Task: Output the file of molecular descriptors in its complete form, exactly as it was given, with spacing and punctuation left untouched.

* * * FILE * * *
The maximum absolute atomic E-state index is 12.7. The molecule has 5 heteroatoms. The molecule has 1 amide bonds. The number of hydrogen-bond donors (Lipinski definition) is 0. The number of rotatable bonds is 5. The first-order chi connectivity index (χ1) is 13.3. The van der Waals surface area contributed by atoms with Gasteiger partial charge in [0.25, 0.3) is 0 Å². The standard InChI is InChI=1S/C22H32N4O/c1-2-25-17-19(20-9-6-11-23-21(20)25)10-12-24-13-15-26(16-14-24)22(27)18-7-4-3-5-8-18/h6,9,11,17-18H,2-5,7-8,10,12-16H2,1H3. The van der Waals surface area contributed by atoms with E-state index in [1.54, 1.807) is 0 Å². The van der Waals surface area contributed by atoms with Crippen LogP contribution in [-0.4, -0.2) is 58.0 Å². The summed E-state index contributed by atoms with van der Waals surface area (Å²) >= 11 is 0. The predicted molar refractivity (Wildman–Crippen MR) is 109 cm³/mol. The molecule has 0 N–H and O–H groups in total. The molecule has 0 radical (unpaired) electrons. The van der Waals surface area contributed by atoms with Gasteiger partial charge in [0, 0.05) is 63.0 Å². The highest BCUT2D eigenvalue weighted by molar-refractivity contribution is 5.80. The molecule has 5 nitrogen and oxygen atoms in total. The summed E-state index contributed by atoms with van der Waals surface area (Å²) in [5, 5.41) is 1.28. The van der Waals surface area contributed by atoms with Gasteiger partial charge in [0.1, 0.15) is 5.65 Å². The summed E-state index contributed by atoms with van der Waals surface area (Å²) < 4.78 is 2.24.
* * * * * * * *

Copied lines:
The maximum absolute atomic E-state index is 12.7. The molecule has 5 heteroatoms. The molecule has 1 amide bonds. The number of hydrogen-bond donors (Lipinski definition) is 0. The number of rotatable bonds is 5. The first-order chi connectivity index (χ1) is 13.3. The van der Waals surface area contributed by atoms with Gasteiger partial charge in [0.25, 0.3) is 0 Å². The standard InChI is InChI=1S/C22H32N4O/c1-2-25-17-19(20-9-6-11-23-21(20)25)10-12-24-13-15-26(16-14-24)22(27)18-7-4-3-5-8-18/h6,9,11,17-18H,2-5,7-8,10,12-16H2,1H3. The van der Waals surface area contributed by atoms with E-state index in [1.54, 1.807) is 0 Å². The van der Waals surface area contributed by atoms with Crippen LogP contribution in [-0.4, -0.2) is 58.0 Å². The summed E-state index contributed by atoms with van der Waals surface area (Å²) >= 11 is 0. The predicted molar refractivity (Wildman–Crippen MR) is 109 cm³/mol. The molecule has 0 N–H and O–H groups in total. The molecule has 0 radical (unpaired) electrons. The van der Waals surface area contributed by atoms with Gasteiger partial charge in [0, 0.05) is 63.0 Å². The highest BCUT2D eigenvalue weighted by molar-refractivity contribution is 5.80. The molecule has 5 nitrogen and oxygen atoms in total. The summed E-state index contributed by atoms with van der Waals surface area (Å²) in [5, 5.41) is 1.28. The van der Waals surface area contributed by atoms with Gasteiger partial charge in [0.1, 0.15) is 5.65 Å². The summed E-state index contributed by atoms with van der Waals surface area (Å²) < 4.78 is 2.24.